Gregory Logan, of Woodmans Point, was convicted of seven counts of tracking offences relating to 250 narwhal ivory tusks. He was given an eight-month conditional sentence that includes four months of house arrest.
Logan was sentenced Tuesday. The smuggled tusks were displayed for the media in Dartmouth Wednesday.
'Species of concern'
Jennifer Kennedy, a spokeswoman for federal Environment Minister Leona Aglukkaq, said the illegal exporting went on for seven years. Logan was arrested and charged by Environment Canada in 2011.
The $385,000 penalty is the largest in Canada for offences under the Wild Animal and Plant Protection and Regulation of International and Interprovincial Trade Act, she said.
The narwhal is a medium-sized whale with a long ivory tusk which spirals counter-clockwise several feet forward from its head. It is a “species of special concern,” according to the Committee on the Status of Endangered Wildlife in Canada. The narwhal is a protected species in the Convention in International Trade in Endangered Species of Wild Fauna and Flora.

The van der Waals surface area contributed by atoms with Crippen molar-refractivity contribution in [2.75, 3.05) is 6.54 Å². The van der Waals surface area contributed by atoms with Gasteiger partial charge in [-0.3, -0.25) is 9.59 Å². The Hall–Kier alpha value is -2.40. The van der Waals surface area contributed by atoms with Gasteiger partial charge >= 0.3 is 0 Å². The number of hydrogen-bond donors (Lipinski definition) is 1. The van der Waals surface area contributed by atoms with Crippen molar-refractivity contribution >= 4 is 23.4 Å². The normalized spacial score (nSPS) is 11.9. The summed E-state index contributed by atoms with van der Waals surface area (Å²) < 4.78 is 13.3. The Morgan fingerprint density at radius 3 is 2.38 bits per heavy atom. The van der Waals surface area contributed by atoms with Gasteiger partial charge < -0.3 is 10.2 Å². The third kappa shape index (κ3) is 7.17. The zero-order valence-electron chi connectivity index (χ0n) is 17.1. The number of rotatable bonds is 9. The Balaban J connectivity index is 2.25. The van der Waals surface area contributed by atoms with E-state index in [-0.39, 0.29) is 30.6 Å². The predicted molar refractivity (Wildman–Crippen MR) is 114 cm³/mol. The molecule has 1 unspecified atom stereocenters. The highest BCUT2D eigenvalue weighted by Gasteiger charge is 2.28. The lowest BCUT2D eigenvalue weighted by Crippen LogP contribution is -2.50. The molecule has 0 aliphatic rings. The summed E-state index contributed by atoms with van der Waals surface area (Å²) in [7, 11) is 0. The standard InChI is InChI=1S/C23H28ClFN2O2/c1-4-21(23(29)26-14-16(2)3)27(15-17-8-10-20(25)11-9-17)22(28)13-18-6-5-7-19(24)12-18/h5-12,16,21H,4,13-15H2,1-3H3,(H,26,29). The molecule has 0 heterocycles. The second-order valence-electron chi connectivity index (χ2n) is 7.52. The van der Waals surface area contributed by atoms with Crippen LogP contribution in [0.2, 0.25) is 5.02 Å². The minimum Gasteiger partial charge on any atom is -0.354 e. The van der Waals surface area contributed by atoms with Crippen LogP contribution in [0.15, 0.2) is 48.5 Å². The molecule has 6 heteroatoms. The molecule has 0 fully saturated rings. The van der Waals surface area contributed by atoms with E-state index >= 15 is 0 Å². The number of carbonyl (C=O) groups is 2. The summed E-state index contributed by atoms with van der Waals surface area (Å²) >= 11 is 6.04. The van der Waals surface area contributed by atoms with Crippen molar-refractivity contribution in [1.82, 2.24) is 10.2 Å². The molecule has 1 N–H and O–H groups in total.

Only Inuit can hunt narwhal
Only Inuit people can legally harvest narwhal in Canada. It’s used as a source of food and income.
“The harvest and transport of tusks is regulated to ensure that legal trade continues to remain viable and sustainable,” Kennedy said in a media release.
Operation Longtooth began in April 2009, when Environment Canada’s enforcement branch received information from enforcement agencies in the United States about the illegal purchase of narwhal tusks.
The operation uncovered a smuggling chain taking the tusks from Canada to buyers in the U.S.
Logan is prohibited from possessing or purchasing marine mammal products for 10 years. He also forfeited a truck and trailer he used during the smuggling.